3. EU bilateral political engagement: The EU continued to engage on human rights and democracy with Rwanda and it continues to monitor the human rights situation closely, including by following relevant court cases. The EU Delegation and EU Member States in Rwanda have also promoted human rights through public diplomacy. Examples were bringing visibility to LGBTI issues on the International Day Against Homophobia and Transphobia, celebrating the 70th anniversary of the Universal Declaration of Human Rights (UDHR@70) at the annual European Street Fair and organising of a public discussion on the topic of Freedom of Information featuring panellists from civil society, government and media. For International Human Rights Day, the EU hosted a symposium jointly with UN OHCHR and local NGOs for experience sharing on reporting and monitoring.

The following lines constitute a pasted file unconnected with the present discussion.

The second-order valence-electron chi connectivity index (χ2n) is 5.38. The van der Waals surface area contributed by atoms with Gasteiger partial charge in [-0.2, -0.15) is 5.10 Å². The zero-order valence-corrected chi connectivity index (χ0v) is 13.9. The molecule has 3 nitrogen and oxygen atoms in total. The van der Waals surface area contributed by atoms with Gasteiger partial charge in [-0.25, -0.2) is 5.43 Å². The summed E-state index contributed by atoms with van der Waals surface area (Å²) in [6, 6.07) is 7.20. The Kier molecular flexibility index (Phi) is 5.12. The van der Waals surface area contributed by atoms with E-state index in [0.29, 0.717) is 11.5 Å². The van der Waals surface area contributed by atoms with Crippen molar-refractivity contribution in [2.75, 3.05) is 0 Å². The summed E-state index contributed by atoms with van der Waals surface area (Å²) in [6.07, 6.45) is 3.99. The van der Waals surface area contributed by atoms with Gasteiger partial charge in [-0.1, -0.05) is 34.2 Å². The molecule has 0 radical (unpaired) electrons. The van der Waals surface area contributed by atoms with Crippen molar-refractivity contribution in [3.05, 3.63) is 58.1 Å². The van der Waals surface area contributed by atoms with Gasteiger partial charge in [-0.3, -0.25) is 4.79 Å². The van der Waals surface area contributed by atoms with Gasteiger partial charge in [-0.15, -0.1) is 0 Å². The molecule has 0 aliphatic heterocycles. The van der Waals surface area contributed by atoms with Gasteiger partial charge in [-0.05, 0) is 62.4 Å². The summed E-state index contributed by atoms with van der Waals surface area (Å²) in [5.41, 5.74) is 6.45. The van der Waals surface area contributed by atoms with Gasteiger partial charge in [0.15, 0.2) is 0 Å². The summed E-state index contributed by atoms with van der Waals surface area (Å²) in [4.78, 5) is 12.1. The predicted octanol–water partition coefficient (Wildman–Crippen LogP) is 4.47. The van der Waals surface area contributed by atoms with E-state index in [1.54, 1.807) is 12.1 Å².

4. EU financial engagement: In 2018, three projects were launched under the 2017 call for proposals related to priorities identified in the EU Human Rights strategy. The projects targeted three main issues, namely i) prevention of torture, rehabilitation of victims and access to justice ii) monitoring and upholding international human rights obligations with regards to the right to health and non-discrimination for the LGBTI individuals and sex workers, and iii) strengthening the capacity of CSOs, human rights defenders (HRDs) and the media to effectively challenge discrimination and advocate for greater respect and promotion of the rights of historically marginalised peoples. An additional project on prevention of torture, rehabilitation of victims and access to justice has also received support via global European Instrument for Democracy and Human Rights (EIDHR) call for proposals. The EU Delegation has also launched five new projects in 2018 through the CSO budget line, relating to strengthening the capacity of CSOs and citizens to hold public authorities to account at national and local levels and promoting more inclusive, responsive and transparent governance in Rwanda. Two of these projects focus on accountable governance in the agricultural sector.